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EDS NOTE: GRAPHIC CONTENT - FILE - In this Nov. 24, 2009, file photo, a police officer uses banana leaves to cover bodies which they recovered from a hillside grave in Datu Ampatuan, Maguindanao province, southern Philippines. A Philippine court will rule Thursday, Dec. 19, 2019 whether scions of a political clan and their gunmen are guilty of slaughtering 58 people, including 32 media workers, in an act of impunity that horrified the world. (AP Photo/Aaron Favila, File)
December 18, 2019 - 8:26 pm
MANILA, Philippines (AP) — A Philippine court on Thursday found key members of a powerful political clan guilty of a 2009 massacre in a southern province that left 57 people, including 32 media workers, dead in a brazen act that horrified the world. The regional trial court led by Judge Jocelyn...
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This photo provided by University of Missouri shows Yin-Chih Jao from the 1923 & 1924 Savitar Yearbook. The Associated Press has recognized the sacrifice of Yin-Chih Jao, a journalist in China by installing his name Wednesday, Dec. 11, 2019 on its memorial Wall of Honor. Jao was a correspondent working for the AP in China at the time of the Communist Red Army's victory over Nationalist forces and its conquest of China. Jao continued to work for AP in Nanjing even after American correspondents were evicted from the country. His passion for journalism led to his execution in 1951. (University of Missouri via AP)
December 11, 2019 - 5:05 pm
NEW YORK (AP) — Y.C. Jao was a respected Chinese correspondent working for The Associated Press in April 1949 when Mao Zedong’s Red Army stormed into Nanjing, defeating the Nationalist forces of leader Chiang Kai-shek and paving the way for the Communist takeover of China. A family man in his late...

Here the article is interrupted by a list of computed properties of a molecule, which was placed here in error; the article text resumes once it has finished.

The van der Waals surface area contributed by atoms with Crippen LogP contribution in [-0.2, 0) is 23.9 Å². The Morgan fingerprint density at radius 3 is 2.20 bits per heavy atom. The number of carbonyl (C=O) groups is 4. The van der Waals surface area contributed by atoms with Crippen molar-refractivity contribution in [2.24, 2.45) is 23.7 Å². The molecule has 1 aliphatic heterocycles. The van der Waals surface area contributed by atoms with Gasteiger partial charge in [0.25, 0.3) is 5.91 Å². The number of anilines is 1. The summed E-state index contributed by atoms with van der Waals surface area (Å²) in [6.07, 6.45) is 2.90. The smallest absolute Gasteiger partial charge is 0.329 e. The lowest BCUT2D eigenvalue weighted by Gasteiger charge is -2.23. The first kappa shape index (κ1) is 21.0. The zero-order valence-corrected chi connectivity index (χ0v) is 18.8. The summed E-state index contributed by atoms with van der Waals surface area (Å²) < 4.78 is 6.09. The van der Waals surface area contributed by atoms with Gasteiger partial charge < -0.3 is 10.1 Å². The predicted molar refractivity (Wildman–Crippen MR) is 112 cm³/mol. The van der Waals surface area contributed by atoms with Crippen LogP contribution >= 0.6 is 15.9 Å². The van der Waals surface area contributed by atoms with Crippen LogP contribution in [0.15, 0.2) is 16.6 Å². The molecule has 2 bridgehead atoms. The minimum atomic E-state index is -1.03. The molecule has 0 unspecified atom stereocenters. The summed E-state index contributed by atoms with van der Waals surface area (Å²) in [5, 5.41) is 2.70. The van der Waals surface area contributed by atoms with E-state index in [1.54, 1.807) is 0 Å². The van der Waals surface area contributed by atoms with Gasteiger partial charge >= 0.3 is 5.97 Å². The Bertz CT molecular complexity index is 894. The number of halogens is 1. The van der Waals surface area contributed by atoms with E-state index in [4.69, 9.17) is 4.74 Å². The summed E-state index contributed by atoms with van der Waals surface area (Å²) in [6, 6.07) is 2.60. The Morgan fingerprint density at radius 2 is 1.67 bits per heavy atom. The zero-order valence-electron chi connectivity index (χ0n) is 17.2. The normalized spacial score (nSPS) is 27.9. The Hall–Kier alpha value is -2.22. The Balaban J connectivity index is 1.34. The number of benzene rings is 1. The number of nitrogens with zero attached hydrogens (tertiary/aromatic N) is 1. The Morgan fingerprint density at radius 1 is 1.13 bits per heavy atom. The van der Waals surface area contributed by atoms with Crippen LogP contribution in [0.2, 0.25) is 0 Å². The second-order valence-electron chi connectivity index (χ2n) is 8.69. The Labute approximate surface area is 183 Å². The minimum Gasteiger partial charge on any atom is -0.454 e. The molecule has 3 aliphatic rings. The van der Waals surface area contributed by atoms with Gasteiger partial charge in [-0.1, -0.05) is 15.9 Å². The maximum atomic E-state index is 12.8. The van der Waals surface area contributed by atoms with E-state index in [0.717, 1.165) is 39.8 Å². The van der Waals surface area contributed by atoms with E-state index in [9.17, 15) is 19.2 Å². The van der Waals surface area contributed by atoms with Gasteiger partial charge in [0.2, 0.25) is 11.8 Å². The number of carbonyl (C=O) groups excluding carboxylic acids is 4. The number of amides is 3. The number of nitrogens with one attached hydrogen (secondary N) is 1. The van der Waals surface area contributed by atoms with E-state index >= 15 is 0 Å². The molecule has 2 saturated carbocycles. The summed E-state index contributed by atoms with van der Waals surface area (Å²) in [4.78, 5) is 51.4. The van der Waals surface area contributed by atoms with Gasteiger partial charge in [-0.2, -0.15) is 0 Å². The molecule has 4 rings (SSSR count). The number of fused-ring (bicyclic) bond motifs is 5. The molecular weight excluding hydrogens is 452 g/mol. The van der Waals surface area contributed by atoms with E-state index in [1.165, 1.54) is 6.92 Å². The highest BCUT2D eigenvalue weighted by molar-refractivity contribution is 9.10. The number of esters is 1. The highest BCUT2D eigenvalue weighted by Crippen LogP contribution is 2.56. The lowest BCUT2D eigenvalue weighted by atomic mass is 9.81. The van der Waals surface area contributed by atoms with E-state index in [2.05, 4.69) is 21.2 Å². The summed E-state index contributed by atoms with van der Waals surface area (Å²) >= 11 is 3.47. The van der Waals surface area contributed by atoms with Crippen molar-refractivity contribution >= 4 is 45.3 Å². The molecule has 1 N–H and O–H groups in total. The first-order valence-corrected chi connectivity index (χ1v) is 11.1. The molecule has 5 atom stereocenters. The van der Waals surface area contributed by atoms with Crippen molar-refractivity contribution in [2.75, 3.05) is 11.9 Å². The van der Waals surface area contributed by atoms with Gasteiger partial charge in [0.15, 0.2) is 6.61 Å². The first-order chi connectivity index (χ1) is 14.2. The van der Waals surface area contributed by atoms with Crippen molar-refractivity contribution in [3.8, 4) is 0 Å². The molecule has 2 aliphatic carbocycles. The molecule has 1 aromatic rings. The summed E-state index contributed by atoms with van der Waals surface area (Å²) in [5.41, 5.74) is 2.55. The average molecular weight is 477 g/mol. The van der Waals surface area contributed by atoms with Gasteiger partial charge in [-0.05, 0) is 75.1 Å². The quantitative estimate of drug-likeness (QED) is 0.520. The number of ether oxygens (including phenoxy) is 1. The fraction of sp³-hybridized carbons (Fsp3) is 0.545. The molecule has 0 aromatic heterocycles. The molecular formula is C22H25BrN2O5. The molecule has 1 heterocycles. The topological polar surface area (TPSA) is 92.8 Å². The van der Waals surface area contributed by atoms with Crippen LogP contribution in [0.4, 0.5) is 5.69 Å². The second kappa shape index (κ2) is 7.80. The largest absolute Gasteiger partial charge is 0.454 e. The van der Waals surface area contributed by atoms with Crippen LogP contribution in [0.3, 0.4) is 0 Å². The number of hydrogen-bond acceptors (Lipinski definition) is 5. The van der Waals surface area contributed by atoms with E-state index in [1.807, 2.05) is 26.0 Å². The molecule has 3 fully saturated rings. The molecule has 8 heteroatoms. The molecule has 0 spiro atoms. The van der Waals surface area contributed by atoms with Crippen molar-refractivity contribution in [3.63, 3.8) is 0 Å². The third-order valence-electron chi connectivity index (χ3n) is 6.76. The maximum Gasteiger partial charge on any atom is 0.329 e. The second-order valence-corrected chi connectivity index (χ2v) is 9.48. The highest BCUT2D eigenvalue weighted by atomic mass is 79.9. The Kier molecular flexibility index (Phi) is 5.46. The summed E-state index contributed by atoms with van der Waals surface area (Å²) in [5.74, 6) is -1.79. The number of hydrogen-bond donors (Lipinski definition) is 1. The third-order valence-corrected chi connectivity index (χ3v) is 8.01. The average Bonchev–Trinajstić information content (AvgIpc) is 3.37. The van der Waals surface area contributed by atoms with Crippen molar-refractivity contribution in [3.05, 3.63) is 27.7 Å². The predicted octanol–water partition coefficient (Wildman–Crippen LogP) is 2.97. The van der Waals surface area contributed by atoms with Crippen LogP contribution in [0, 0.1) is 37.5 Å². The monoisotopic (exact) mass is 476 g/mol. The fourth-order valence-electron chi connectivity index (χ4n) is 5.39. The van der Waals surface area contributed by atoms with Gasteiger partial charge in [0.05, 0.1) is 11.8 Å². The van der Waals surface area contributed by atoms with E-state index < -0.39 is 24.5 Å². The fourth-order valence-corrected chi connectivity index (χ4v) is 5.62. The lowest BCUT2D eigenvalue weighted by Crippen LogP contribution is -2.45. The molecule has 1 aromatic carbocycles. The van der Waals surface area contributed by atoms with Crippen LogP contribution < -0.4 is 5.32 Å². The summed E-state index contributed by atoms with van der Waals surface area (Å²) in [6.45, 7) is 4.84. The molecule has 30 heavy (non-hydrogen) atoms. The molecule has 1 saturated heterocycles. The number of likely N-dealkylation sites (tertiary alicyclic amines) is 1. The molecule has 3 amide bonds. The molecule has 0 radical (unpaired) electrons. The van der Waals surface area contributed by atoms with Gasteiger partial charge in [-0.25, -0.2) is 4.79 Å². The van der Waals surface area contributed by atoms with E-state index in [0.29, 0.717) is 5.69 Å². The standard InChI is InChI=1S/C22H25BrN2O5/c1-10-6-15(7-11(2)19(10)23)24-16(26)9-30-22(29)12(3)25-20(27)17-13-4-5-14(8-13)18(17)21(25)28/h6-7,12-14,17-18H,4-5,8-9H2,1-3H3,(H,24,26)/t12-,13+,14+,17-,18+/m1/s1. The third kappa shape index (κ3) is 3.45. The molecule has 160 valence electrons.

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This Dec. 5, 2019 photo shows director Clint Eastwood, center, posing with cast members, from left, Kathy Bates, Jon Hamm, Paul Walter Hauser and Sam Rockwell during a portrait session to promote their film "Richard Jewell" at the Four Seasons Hotel in Beverly Hills, Calif. (AP Photo/Chris Pizzello)
December 11, 2019 - 4:35 pm
LOS ANGELES (AP) — For his film "Richard Jewell," Clint Eastwood takes aim at the media and federal investigators for what he sees as a rush to judgment after the 1996 Atlanta Olympics bombing. The 89-year-old director calls security guard Richard Jewell's story "a great American tragedy," one he's...
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FILE- In this July 28, 1996, file photo, security guard Richard Jewell poses across from the tower where he found a bomb and warned visitors at Centennial Olympic Park in Atlanta. When a bomb exploded in a downtown Atlanta park midway through the 1996 Olympics, it set news reporters and law enforcement on a collision course that upended the life of a security guard, turning him from hero to villain overnight. Now, more than 20 years later, a recent book and upcoming movie explore Jewell's ordeal and the roles played by law enforcement and the media. (William Berry/Atlanta Journal-Constitution via AP, File)
December 10, 2019 - 11:18 am
ATLANTA (AP) — After a bomb exploded in a downtown Atlanta park midway through the 1996 Olympics, a security guard initially cast as a hero was transformed into a villain virtually overnight. More than 20 years later, a movie to be released later this week, “Richard Jewel,” explores the roles...